Jimbo’s third quarterback at FSU was Jameis Winston.

The Minnesota Vikings selected Ponder No. 12 overall in the 2011 NFL Draft. The Buffalo Bills took Manuel with pick No. 16 in the 2013 NFL Draft.

Winston won the Heisman Trophy in 2014 and was selected No. 1 overall by the Tampa Bay Buccaneers in the 2015 NFL Draft.

Neither Ponder nor Manuel did much in the NFL, but in college they were special passers who could torch opposing defenses. In college, they were the type of individual talents who could make not just a coach, but an entire staff, look good.

Winston was physical freak who is currently being exposed in the NFL. Generously, the jury is out on Jameis as a pro. But all signs point to him being fantastic bust.

Jimbo can’t worry about any of his players once they enter the NFL, but his track record shows that his teams are dominant when his passer can really throw it.

The Aggie trend

Texas A&M gave Jimbo $75 million to essentially win its final home game of this season. For Jimbo to be a success he must beat the team that A&M simply, for reasons known only to God or other celestial powers, have not defeated on a regular basis.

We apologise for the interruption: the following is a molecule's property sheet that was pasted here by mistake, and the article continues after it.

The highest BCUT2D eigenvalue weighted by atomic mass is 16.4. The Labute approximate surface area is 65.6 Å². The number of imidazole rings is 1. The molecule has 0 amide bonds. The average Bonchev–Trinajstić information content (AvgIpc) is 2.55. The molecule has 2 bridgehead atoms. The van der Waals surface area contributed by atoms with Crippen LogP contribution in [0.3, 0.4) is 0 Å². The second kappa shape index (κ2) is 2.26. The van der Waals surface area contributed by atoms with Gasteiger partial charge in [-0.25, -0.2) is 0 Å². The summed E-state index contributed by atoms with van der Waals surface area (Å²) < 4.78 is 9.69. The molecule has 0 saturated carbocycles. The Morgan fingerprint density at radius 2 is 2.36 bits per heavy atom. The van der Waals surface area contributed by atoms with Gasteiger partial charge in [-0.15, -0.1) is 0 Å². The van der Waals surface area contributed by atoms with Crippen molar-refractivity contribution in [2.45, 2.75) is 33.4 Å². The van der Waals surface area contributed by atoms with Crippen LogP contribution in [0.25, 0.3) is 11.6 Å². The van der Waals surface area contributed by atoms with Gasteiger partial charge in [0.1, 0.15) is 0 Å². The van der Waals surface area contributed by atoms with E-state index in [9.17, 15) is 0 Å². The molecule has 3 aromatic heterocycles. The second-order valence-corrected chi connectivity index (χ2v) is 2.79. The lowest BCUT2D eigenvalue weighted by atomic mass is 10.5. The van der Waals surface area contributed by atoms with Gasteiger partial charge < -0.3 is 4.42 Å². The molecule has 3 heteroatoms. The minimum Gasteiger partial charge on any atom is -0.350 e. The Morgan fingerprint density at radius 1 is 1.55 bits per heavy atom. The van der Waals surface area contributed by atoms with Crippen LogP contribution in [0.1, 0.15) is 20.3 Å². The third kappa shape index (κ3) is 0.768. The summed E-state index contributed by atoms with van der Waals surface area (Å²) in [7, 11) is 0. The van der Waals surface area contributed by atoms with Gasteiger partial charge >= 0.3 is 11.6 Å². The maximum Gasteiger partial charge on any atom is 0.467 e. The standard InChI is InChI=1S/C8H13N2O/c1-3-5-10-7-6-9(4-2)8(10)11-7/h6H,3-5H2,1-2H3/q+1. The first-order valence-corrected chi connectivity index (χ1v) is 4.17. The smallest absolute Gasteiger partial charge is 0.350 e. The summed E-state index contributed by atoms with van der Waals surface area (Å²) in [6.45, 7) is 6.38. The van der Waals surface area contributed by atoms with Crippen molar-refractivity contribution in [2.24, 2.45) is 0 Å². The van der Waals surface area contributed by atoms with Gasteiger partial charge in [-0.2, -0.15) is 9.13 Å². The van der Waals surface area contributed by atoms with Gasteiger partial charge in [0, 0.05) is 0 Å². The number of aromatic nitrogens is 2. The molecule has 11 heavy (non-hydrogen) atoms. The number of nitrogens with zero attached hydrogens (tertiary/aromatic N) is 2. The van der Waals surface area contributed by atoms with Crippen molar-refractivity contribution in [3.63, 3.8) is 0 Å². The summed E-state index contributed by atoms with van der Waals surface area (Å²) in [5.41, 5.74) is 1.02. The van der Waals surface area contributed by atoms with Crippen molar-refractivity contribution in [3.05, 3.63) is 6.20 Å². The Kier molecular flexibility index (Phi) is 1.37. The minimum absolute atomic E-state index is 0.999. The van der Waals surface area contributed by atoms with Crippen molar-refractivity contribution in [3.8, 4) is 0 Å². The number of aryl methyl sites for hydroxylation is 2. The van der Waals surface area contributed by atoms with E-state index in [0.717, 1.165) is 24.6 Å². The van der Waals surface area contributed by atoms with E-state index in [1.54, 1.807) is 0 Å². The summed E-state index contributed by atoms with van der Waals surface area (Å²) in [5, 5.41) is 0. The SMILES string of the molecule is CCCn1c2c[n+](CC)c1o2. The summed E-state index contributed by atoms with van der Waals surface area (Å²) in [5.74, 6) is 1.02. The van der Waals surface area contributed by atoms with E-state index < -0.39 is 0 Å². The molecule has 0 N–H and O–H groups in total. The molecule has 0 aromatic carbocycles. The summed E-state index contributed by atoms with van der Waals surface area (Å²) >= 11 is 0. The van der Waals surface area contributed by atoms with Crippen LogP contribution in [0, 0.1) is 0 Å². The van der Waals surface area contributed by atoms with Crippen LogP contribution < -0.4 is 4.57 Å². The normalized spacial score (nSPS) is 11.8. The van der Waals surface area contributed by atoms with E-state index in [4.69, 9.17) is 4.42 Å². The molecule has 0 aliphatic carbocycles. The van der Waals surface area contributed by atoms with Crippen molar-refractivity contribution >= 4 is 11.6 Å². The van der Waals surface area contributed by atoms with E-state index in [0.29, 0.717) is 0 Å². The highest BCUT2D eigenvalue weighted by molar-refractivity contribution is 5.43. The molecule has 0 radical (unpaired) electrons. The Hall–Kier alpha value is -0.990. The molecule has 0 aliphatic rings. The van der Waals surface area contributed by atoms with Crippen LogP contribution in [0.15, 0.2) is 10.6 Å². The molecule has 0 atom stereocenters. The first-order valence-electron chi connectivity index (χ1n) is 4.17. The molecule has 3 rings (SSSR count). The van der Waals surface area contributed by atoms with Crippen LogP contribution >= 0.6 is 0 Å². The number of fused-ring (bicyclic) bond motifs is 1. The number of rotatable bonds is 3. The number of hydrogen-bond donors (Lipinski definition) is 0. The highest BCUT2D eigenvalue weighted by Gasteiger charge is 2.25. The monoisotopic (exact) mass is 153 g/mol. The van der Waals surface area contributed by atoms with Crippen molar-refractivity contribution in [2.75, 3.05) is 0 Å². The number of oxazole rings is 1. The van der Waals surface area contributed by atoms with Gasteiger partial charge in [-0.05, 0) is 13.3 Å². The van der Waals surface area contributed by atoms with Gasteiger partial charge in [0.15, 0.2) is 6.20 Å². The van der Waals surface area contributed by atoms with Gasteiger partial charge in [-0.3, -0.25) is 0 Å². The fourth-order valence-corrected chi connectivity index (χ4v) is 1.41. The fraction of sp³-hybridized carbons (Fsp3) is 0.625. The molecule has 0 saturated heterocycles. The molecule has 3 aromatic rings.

His last chance to do that this season is at home, on Saturday night, against No. 7 LSU.

Oddsmakers have LSU at A&M as an even play; for the Aggies, in this series, that’s progress.

Fisher hasn’t topped his predecessors’ performances during their first seasons in College Station. The only thing that will separate Jimbo from the others is to win this game.

The Aggies like to call their series with LSU a “rivalry,” but it is in name only. A&M has never in six tries defeated LSU as a member of the SEC. The last time the Aggies defeated LSU was in 1995, when the trajectory of both programs were nearly opposite.

There is that possibility A&M will finish this season a Franchione-ish 7-6. A final record of 9-4 with a close home loss against Clemson, plus a win over No. 7 LSU, and life will look considerably better.

Jimbo says he has seen progress to date, but ... what is he going to say?

“Much more physical on the offensive and defensive lines,” he said when I asked him where he saw the team improve. “Learning how to compete through a game. Understanding where we are overall. We lost the Auburn game, but we were dominant at times, but we have to learn how to finish things.”

This is a fact, and a trend.

At times throughout this season, A&M has been competitive with Clemson, Auburn and, briefly, Alabama. In a few stretches, the Aggies have even outplayed those those powerhouse programs in head-to-head matchups.

Here is the reality: The Aggies still lost.

This has been a trend for the good folks who sign the big checks in College Station. And it’s a trend that has gone on for far too long.

If this trend is going to change, Jimbo and A&M must not just defeat Arkansas or Mississippi State, but LSU, too.

For Jimbo to do that, he must return to his trend of finding a Christian E.J. Winston.